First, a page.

Tuesday, 5 February 2019

Movie Review: Destroyer (2018)


A crime and revenge investigative thriller, Destroyer offers a satisfyingly rich narrative and a complicated protagonist brought to life by an immense Nicole Kidman performance.

Veteran Los Angeles police detective Erin Bell (Kidman) attends the murder scene of an unknown victim. Erin is shunned by most of her colleagues, who consider her a hard-drinking has-been. After receiving a dye pack stained $100 bill in the mail, she deduces notorious gang leader Silas (Toby Kebbell), who specializes in violent bank robberies, is back in action. Many years prior, Erin and Chris (Sebastian Stan), another LAPD detective, infiltrated Silas' gang in an operation that ended badly.

To track down Silas, Erin works through his associates, including former gang members Toby  (James Jordan) and Arturo (Zach Villa), as well as lawyer DiFranco (Bradley Whitford) and Silas' girlfriend and partner-in-crime Petra (Tatiana Maslany). Erin is simultaneously struggling to control the behaviour of her 16 year old daughter Shelby (Jade Pettyjohn), while in flashback, Erin and Chris' dangerous covert mission within Silas' den is revealed.

The story of a tough woman at the end of her rope, Destroyer boasts a multi-layered narrative riding the immense but contorted energy of a compelling central character. Nicole Kidman is exceptional both as the present day broken Erin tracking her nemesis, and the young, wide-eyed rookie sucked into a life of crime within Silas' orbit.

The film is engrossing thanks to Kidman's damaged rage, but it is much more than just a performance showcase. As directed by Karyn Kusama and written by Phil Hay and Matt Manfredi, Destroyer weaves a complex story of greed, romance, loss and retribution around Erin, with plenty of secrets and actions from both her past and present waiting to be disclosed. Everything that could have been predictable is shattered with confounding revelations.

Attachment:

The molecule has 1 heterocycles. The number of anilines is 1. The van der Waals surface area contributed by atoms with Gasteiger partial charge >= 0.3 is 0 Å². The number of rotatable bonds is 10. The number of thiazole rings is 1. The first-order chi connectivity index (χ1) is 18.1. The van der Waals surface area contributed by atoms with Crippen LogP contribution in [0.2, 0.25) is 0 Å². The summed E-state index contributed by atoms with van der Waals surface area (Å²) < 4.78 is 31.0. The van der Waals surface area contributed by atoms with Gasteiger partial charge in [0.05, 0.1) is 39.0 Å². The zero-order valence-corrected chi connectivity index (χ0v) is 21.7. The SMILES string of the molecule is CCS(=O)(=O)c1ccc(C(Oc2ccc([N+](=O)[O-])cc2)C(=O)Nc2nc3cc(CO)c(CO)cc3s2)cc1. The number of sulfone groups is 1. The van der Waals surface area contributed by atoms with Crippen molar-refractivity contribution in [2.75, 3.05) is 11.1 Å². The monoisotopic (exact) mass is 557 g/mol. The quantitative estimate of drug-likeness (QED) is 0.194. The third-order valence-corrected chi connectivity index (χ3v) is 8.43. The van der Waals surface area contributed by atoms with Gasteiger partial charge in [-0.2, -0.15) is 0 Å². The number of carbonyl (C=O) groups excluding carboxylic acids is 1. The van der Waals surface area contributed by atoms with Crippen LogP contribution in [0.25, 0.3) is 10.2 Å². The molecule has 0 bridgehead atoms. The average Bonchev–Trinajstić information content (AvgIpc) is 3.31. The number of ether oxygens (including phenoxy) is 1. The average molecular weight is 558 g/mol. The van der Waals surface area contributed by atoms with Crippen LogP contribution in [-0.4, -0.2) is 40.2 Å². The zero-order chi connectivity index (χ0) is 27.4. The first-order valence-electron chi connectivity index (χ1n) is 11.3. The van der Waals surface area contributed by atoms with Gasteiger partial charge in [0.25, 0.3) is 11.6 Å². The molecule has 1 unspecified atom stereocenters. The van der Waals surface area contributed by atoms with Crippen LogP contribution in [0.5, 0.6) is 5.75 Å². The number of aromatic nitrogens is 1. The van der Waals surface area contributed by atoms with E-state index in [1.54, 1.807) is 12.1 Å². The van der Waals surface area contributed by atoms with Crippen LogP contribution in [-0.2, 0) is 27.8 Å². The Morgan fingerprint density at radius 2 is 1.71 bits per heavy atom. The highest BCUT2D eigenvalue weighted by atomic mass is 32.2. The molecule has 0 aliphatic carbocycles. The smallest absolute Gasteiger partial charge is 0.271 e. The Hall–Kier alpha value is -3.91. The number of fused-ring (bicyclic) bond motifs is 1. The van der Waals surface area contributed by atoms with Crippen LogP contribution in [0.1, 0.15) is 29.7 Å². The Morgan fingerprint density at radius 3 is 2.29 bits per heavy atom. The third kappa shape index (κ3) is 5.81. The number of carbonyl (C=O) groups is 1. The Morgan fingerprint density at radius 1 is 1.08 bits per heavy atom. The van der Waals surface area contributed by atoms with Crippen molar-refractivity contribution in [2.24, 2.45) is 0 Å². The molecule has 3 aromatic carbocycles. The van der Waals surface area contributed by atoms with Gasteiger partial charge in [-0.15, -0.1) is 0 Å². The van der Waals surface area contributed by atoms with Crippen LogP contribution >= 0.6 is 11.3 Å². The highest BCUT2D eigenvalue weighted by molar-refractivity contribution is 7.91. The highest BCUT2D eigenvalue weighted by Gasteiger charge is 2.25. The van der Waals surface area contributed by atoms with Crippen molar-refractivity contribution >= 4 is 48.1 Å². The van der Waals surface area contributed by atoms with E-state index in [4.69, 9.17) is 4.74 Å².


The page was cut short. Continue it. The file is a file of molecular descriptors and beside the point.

The mother-daughter conflict does not work as well, the scenes of bad-tempered miscommunication between Erin and Shelby emerging as the most routine aspects of the film. Kusama also dangles a wilderness trek rich with possibilities but leaves it unresolved, while the character of Silas could have been provided with more texture.

But the film's weaker moments are outshone by the sharply executed human-centred action scenes, Kusama and Kidman always pausing at the right moments to convey Erin debating her options and gathering up her courage before jumping into action. Gradually the detective evolves into an unforgettable flawed warrior, not so much chasing a criminal as the demons haunting her soul.






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